I'm strongly opposed to this feature as a runtime construct. It's basically just reintroducing null references, which is an anti-goal.

···

--
Brent Royal-Gordon
Architechies


(Joe Groff) #6

So what would none do for arrays ?

Would it auto initialize an empty array ?

If so would love to play around with alternative key words

If I understand Amir correctly, they're proposing that 'none' place the variable in a dynamically invalid state, and the program will trap if the value isn't set before use.

-Joe

···

On Jan 7, 2016, at 9:56 AM, James Campbell <james@supmenow.com> wrote:

On Thu, Jan 7, 2016 at 5:50 PM, Joe Groff via swift-evolution <swift-evolution@swift.org <mailto:swift-evolution@swift.org>> wrote:

> On Jan 7, 2016, at 9:46 AM, Amir Michail via swift-evolution <swift-evolution@swift.org <mailto:swift-evolution@swift.org>> wrote:
>
> Examples:
>
> var x:Int = none // uninitialized but not an optional
>
> print(x) // run-time error as x is uninitialized
>
> if x == nil { … } // compile time error… x can never be nil because it is not an optional
>
> if x == none { x = 2 } // … but it can be uninitialized
>
> Optionals can also be uninitialized:
>
> var y:Int? = none // uninitialized and an optional
>
> if y == nil { … } // run-time error as y is uninitialized
>
> y = nil
>
> if y == nil { … } // fine

This use case should be supportable as a property behavior; check out the "delayed" example from my proposal:

https://gist.github.com/jckarter/f3d392cf183c6b2b2ac3

-Joe
_______________________________________________
swift-evolution mailing list
swift-evolution@swift.org <mailto:swift-evolution@swift.org>
https://lists.swift.org/mailman/listinfo/swift-evolution

--
 Wizard
james@supmenow.com <mailto:james@supmenow.com>
+44 7523 279 698


(Amir Michail) #7

An implicitly-unwrapped optional would do almost that, no?

You can use “none” to eliminate implicitly unwrapped optionals from the language.

···

On Jan 7, 2016, at 1:40 PM, Félix Cloutier <felixcca@yahoo.ca> wrote:

Félix

Le 7 janv. 2016 à 12:46:53, Amir Michail via swift-evolution <swift-evolution@swift.org <mailto:swift-evolution@swift.org>> a écrit :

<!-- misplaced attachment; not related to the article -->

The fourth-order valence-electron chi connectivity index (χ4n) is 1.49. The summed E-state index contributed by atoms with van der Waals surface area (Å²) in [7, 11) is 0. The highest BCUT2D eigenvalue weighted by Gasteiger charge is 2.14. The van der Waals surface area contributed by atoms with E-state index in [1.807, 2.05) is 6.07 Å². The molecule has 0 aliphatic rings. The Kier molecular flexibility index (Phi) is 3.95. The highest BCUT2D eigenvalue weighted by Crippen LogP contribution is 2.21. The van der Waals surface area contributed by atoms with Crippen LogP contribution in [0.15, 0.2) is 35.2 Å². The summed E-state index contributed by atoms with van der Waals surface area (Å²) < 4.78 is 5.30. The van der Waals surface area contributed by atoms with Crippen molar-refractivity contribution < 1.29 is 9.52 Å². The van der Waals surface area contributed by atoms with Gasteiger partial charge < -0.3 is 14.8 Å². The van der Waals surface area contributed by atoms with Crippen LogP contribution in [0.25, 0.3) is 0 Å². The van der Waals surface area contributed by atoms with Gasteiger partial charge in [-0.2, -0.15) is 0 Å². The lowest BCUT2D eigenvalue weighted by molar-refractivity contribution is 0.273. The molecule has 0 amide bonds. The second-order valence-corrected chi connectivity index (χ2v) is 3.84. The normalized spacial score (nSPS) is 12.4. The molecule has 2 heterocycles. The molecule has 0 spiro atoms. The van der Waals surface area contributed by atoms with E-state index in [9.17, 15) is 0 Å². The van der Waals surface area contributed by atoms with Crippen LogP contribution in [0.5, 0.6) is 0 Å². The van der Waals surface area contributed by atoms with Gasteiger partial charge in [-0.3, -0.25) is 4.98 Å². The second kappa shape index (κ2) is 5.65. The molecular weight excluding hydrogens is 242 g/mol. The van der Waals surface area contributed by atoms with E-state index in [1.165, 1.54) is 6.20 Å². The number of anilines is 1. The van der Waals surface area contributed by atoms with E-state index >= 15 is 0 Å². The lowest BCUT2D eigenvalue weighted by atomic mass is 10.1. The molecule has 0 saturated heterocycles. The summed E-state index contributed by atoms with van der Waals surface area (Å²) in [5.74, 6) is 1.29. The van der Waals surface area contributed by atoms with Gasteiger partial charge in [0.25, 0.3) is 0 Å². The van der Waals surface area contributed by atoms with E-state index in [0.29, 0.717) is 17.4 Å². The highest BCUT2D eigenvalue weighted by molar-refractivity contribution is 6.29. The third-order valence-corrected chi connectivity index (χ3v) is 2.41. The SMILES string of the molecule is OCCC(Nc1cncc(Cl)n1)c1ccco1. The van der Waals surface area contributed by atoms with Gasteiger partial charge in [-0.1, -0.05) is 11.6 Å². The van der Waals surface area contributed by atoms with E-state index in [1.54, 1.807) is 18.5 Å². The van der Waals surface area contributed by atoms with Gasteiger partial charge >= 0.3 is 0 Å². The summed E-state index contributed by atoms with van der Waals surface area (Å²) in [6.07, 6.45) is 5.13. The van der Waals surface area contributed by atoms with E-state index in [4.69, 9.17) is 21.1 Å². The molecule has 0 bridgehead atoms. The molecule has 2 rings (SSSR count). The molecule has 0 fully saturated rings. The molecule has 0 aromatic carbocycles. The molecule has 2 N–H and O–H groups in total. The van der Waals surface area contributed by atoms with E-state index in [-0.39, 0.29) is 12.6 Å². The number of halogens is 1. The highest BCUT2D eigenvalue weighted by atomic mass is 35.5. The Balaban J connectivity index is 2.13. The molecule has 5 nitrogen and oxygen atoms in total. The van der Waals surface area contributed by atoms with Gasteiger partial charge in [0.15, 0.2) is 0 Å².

Examples:

var x:Int = none // uninitialized but not an optional

print(x) // run-time error as x is uninitialized

if x == nil { … } // compile time error… x can never be nil because it is not an optional

if x == none { x = 2 } // … but it can be uninitialized

Optionals can also be uninitialized:

var y:Int? = none // uninitialized and an optional

if y == nil { … } // run-time error as y is uninitialized

y = nil

if y == nil { … } // fine

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swift-evolution@swift.org <mailto:swift-evolution@swift.org>
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(Yang Wu) #8

To have ? in the symbol is much better than looking back again and again to
ensure variable is initialized or not for me.

Ruby style of fields naming is even better for reading, though a little
burden for writing.

···

On Sat, Jan 9, 2016 at 3:38 PM, Brent Royal-Gordon via swift-evolution < swift-evolution@swift.org> wrote:

> var x:Int = none // uninitialized but not an optional
>
> print(x) // run-time error as x is uninitialized
>
> if x == nil { … } // compile time error… x can never be nil because it
is not an optional
>
> if x == none { x = 2 } // … but it can be uninitialized
>
> Optionals can also be uninitialized:
>
> var y:Int? = none // uninitialized and an optional
>
> if y == nil { … } // run-time error as y is uninitialized
>
> y = nil
>
> if y == nil { … } // fine

I think there *may* be a case for this as a strictly static check. That
is, setting a variable to `none` would be a way to explicitly mark the
current state as invalid, and ask the compiler to prove that it's not used
again until you've reinitialized it. But your example of `x == none` would
not make any sense—`none` would not be a thing that existed at runtime.
That's a very niche feature, though, and I'd need convincing that it's